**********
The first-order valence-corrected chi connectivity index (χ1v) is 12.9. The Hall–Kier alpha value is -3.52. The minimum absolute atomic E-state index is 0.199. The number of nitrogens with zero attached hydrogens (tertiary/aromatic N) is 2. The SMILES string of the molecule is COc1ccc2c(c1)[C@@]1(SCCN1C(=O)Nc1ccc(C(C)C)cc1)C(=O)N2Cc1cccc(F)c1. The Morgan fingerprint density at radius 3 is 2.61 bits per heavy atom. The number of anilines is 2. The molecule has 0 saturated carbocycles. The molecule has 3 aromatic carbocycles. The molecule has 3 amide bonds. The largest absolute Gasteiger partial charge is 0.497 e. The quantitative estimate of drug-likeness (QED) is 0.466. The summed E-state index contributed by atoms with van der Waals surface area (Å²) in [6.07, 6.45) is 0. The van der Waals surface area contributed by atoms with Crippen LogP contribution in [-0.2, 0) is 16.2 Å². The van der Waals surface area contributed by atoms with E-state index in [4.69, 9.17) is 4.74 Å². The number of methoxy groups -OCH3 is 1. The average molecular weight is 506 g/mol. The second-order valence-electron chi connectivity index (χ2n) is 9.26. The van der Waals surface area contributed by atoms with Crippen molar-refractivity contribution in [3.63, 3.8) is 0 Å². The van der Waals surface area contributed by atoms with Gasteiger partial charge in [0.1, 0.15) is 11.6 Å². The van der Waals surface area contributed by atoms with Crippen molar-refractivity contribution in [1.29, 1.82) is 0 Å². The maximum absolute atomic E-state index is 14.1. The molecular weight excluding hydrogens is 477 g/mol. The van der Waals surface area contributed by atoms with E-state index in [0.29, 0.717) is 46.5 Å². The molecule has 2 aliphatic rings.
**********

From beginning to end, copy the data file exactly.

The first-order valence-corrected chi connectivity index (χ1v) is 12.9. The Hall–Kier alpha value is -3.52. The minimum absolute atomic E-state index is 0.199. The number of nitrogens with zero attached hydrogens (tertiary/aromatic N) is 2. The SMILES string of the molecule is COc1ccc2c(c1)[C@@]1(SCCN1C(=O)Nc1ccc(C(C)C)cc1)C(=O)N2Cc1cccc(F)c1. The Morgan fingerprint density at radius 3 is 2.61 bits per heavy atom. The number of anilines is 2. The molecule has 0 saturated carbocycles. The molecule has 3 aromatic carbocycles. The molecule has 3 amide bonds. The largest absolute Gasteiger partial charge is 0.497 e. The quantitative estimate of drug-likeness (QED) is 0.466. The summed E-state index contributed by atoms with van der Waals surface area (Å²) in [6.07, 6.45) is 0. The van der Waals surface area contributed by atoms with Crippen LogP contribution in [-0.2, 0) is 16.2 Å². The van der Waals surface area contributed by atoms with E-state index in [4.69, 9.17) is 4.74 Å². The number of methoxy groups -OCH3 is 1. The average molecular weight is 506 g/mol. The second-order valence-electron chi connectivity index (χ2n) is 9.26. The van der Waals surface area contributed by atoms with Crippen molar-refractivity contribution in [3.63, 3.8) is 0 Å². The van der Waals surface area contributed by atoms with Gasteiger partial charge in [0.1, 0.15) is 11.6 Å². The van der Waals surface area contributed by atoms with Crippen molar-refractivity contribution in [1.29, 1.82) is 0 Å². The maximum absolute atomic E-state index is 14.1. The molecular weight excluding hydrogens is 477 g/mol. The van der Waals surface area contributed by atoms with E-state index in [0.29, 0.717) is 46.5 Å². The molecule has 2 aliphatic rings.